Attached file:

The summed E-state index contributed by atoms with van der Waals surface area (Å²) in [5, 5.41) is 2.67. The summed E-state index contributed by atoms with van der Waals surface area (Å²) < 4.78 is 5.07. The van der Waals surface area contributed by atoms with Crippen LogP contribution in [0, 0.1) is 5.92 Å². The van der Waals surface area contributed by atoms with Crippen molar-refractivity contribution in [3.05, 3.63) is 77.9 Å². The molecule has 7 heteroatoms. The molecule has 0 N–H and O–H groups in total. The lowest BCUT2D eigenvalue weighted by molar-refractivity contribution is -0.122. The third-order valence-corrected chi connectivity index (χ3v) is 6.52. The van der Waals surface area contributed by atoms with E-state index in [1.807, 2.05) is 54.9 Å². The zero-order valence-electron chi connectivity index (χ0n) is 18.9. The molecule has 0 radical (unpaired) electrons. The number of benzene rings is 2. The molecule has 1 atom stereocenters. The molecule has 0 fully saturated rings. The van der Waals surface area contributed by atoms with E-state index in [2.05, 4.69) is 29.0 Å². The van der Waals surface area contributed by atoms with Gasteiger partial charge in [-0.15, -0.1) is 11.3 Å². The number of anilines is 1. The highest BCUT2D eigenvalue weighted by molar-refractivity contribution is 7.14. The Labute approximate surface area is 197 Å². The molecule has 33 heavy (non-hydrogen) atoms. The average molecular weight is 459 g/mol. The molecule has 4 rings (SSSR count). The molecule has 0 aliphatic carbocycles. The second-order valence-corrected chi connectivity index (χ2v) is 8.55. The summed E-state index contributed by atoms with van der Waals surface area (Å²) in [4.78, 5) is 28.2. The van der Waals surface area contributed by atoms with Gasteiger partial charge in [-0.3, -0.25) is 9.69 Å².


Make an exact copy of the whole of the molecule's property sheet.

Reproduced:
The summed E-state index contributed by atoms with van der Waals surface area (Å²) in [5, 5.41) is 2.67. The summed E-state index contributed by atoms with van der Waals surface area (Å²) < 4.78 is 5.07. The van der Waals surface area contributed by atoms with Crippen LogP contribution in [0, 0.1) is 5.92 Å². The van der Waals surface area contributed by atoms with Crippen molar-refractivity contribution in [3.05, 3.63) is 77.9 Å². The molecule has 7 heteroatoms. The molecule has 0 N–H and O–H groups in total. The lowest BCUT2D eigenvalue weighted by molar-refractivity contribution is -0.122. The third-order valence-corrected chi connectivity index (χ3v) is 6.52. The van der Waals surface area contributed by atoms with E-state index in [1.807, 2.05) is 54.9 Å². The zero-order valence-electron chi connectivity index (χ0n) is 18.9. The molecule has 0 radical (unpaired) electrons. The number of benzene rings is 2. The molecule has 1 atom stereocenters. The molecule has 0 fully saturated rings. The van der Waals surface area contributed by atoms with E-state index in [2.05, 4.69) is 29.0 Å². The van der Waals surface area contributed by atoms with Gasteiger partial charge in [-0.15, -0.1) is 11.3 Å². The number of anilines is 1. The highest BCUT2D eigenvalue weighted by molar-refractivity contribution is 7.14. The Labute approximate surface area is 197 Å². The molecule has 33 heavy (non-hydrogen) atoms. The average molecular weight is 459 g/mol. The molecule has 4 rings (SSSR count). The molecule has 0 aliphatic carbocycles. The second-order valence-corrected chi connectivity index (χ2v) is 8.55. The summed E-state index contributed by atoms with van der Waals surface area (Å²) in [4.78, 5) is 28.2. The van der Waals surface area contributed by atoms with Gasteiger partial charge in [-0.3, -0.25) is 9.69 Å².